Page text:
Contributor Since 2017
On Sunday evening, Meredith Corporation, a media firm, officially announced that it would acquire Time Inc., the magazine publisher of Fortune and Sports Illustrated. This deal was backed by billionaire brothers Charles and David Koch. The next morning after the announcement, stock prices for both companies immediately increased—Meredith’s stock (MDP) leaping from 61 to 69 (a 13% increase) and Time’s stock (TIME) leaping from 16.90 to 18.45 (a 9% increase). It is evident that both stock prices jumped significantly due to the news, and the simultaneous increase also reflects that the public believes that this acquisition would be mutually beneficial for both companies. An increase in stock prices indicates that people are buying more Time and Meredith’s stocks, which thus indicates that people expect that their future earnings will rise due to the acquisition. From a strategical standpoint, an expectation of higher future earnings resulting from acquisition would likely arise from expected compatibility and synergies between the two firms, in which the combined value of the integrated companies is greater than the sum of the individual firms’ values.
It is notable that the public’s pro-acquisition opinion was already reflected in the stock market prior to this official acquisition announcement. Gauging by the companies’ stock prices over the last couple weeks, it seems that the public had already anticipated that this acquisition would be a success. On November 15th, the New York Times reported that the companies were discussing a potential deal—within a day of the report, Meredith’s stock jumped from 52.35 to 59.90, a 14.4% increase. Similarly, Time’s stock jumped from 12.6 to 16.2, a 28.6% increase. These jumps in price are notably more significant following this report than the official acquisition announcement, which demonstrates that the public already anticipated the deal’s success.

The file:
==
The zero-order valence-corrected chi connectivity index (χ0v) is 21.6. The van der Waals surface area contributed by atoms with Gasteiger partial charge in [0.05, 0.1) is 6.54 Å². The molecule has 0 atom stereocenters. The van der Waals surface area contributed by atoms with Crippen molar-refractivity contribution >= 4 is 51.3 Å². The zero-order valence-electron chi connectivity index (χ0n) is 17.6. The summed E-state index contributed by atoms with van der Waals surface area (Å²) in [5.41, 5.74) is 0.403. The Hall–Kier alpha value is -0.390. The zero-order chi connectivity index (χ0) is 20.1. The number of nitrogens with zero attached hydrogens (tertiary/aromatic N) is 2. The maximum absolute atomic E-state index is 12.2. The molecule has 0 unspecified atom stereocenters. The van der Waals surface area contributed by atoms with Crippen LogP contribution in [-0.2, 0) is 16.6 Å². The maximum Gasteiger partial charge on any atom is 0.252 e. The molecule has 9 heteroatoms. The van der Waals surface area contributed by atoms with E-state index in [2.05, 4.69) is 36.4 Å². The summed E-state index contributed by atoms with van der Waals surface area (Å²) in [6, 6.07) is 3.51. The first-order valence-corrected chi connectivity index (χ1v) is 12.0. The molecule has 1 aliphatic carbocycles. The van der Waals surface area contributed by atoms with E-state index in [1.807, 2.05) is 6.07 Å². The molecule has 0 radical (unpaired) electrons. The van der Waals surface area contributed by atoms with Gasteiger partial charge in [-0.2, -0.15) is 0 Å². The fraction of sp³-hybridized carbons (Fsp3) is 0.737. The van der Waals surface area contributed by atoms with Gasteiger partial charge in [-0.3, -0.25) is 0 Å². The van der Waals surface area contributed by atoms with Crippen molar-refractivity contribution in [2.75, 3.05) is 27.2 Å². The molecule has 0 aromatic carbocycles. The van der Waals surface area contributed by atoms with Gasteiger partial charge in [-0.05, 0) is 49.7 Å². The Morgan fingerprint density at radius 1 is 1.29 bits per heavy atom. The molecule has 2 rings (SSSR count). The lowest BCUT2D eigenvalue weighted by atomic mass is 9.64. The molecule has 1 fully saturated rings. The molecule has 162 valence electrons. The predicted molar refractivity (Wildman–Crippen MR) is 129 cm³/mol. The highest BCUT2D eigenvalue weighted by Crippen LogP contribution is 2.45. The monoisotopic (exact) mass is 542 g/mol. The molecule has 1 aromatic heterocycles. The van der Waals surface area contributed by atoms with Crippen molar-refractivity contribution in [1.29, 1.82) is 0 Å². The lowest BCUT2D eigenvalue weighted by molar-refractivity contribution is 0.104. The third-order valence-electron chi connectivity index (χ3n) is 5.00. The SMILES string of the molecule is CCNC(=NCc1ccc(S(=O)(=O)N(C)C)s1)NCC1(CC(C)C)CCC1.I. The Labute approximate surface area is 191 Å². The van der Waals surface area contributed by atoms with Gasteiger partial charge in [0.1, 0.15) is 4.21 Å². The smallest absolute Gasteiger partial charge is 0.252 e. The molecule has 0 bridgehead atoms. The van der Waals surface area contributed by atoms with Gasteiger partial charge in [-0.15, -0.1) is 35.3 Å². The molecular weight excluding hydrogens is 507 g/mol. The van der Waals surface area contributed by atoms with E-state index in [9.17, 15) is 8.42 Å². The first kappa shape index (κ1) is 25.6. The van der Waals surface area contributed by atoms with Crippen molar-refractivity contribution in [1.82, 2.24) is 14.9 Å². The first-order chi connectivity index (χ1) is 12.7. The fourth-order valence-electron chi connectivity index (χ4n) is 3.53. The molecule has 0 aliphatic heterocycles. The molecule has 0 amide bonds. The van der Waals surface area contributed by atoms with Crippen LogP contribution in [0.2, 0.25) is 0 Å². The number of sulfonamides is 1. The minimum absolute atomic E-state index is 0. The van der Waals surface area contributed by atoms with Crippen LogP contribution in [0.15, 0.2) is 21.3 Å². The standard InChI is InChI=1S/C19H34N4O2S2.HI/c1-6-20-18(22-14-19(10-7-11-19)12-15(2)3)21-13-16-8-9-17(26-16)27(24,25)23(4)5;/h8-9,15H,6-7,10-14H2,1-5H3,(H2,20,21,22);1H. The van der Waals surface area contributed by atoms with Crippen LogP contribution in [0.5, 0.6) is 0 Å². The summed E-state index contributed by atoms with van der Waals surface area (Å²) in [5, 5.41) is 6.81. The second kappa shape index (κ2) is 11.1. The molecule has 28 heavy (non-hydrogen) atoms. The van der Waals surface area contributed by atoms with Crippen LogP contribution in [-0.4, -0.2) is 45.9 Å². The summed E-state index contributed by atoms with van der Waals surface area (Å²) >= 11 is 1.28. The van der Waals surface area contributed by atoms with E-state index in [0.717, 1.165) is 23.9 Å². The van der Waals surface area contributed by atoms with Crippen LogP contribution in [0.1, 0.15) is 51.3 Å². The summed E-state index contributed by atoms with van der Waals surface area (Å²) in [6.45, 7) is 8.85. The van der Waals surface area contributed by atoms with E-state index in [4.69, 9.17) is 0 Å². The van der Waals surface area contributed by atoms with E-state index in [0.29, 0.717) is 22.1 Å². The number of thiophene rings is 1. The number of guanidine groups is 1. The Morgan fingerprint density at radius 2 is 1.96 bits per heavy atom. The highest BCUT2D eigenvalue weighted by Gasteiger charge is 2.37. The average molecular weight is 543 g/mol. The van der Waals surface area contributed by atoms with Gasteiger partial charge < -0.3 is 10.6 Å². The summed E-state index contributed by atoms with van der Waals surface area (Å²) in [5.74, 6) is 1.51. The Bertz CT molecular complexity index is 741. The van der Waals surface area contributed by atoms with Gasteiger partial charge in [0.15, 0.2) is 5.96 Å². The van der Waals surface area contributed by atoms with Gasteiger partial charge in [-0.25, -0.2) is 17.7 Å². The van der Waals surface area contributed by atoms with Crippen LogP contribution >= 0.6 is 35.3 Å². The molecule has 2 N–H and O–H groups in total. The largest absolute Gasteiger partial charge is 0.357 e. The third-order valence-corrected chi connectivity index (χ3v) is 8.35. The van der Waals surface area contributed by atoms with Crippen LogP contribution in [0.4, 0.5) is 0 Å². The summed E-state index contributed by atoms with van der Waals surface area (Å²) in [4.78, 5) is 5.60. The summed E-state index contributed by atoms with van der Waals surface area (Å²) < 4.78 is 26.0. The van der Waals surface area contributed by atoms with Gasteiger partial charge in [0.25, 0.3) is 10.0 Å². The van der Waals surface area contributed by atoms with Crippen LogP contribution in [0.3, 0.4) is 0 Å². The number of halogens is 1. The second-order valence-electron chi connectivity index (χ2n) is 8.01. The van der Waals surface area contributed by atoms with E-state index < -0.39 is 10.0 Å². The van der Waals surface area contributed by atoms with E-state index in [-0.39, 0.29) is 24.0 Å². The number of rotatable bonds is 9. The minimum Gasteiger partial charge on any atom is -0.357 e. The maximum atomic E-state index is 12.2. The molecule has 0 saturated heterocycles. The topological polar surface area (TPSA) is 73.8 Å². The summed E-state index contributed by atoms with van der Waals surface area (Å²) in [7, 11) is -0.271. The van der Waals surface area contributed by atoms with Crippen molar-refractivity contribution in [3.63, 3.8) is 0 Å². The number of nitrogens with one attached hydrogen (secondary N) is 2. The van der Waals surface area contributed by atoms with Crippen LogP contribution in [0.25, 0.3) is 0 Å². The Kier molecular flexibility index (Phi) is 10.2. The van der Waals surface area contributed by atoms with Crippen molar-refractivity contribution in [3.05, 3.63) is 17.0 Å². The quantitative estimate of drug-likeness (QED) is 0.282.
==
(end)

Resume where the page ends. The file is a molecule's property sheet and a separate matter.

The responsiveness of the market to news is further emphasized when examining the Meredith-Time relationship earlier this year in April, when both companies had also tried to strike an acquisition deal that ultimately collapsed. As news of their failure to reach an agreement came out, Time’s stock dropped from approximately $18 per share to 11.90 (a 33.9% decrease), and Meredith’s stock dropped from roughly 63 to a low of 51 (a 19% decrease) within a couple weeks. Particularly in Time’s scenario, people seem to fear that its earnings cannot recover without Meredith’s guidance, as its stock price trended toward $10 a share until reports emerged about the continuation of the acquisition discussion.
Disclosure: I/we have no positions in any stocks mentioned, and no plans to initiate any positions within the next 72 hours.